This was in keeping with the words of (500 BC) Zechariah 12:10 10 “And I will pour out on the house of David and the inhabitants of Jerusalem a spirit of grace and pleas for mercy, so that, when they look on me, on him whom they have pierced, they shall mourn for him, as one mourns for an only child, and weep bitterly over him, as one weeps over a firstborn.”
Can you imagine what it must have been like later that night when all the disciples got together again? The testimonies. The tears of joy. The renewed sense of awe in their Savior. God had moved in their hearts to pray. They had obeyed and God had worked in unbelievable ways. In the same city that had screamed at the top of their lungs “Crucify Him!” there now stood 3,000 believers in Jesus Christ.
Out of all the people that God could have reached out to first with the power of the Gospel and the presence of the Holy Spirit He chose those who crucified His Son. Isn’t that remarkable that God gave “good” to those who had given Him “evil.” That He chose to grant life to those who had brought death. That He decided to grant faith to those who had hardened their hearts to unbelief. May it strengthen our confidence to know that if we will repent and believe I Jesus, He will forgive and draw us in to His embrace.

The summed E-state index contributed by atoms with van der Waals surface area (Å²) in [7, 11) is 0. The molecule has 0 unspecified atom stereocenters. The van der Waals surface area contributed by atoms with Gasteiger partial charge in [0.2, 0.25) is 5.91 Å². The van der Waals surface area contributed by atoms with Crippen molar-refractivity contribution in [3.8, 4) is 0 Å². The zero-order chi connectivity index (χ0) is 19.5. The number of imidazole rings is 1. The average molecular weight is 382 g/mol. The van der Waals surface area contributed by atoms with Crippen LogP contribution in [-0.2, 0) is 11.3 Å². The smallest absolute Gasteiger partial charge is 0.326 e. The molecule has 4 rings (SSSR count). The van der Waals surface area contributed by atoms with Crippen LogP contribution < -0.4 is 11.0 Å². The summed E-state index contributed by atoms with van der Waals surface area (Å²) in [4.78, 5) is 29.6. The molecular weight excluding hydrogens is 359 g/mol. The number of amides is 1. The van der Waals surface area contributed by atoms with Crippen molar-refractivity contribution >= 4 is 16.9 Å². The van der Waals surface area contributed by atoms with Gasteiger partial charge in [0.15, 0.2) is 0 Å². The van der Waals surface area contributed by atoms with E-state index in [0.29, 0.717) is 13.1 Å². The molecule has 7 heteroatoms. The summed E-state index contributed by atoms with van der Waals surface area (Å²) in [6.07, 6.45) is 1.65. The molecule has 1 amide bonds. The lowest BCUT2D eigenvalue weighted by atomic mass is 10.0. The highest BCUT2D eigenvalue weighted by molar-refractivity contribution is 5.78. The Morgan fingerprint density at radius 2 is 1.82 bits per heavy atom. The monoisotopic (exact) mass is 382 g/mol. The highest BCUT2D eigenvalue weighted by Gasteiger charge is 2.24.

It is interesting to note that the conviction of sin and repentance did not come immediately after the violent wind, the tongues of fire or even the speaking in tongues. It came after Peter preached of Jesus Christ.
Romans 10:14 highlights the role of preaching Christ in these words, “14 How then will they call on him in whom they have not believed? And how are they to believe in him of whom they have never heard? And how are they to hear without someone preaching?”
The truth of God accompanied by the Spirit of God (John 16:8) brought repentance. Peter preached the truth and through it the Spirit convicted the Jews of their sin.
This story is a story of transformation. 3,000 non-believers were convicted of sin, repented and put their faith in Christ.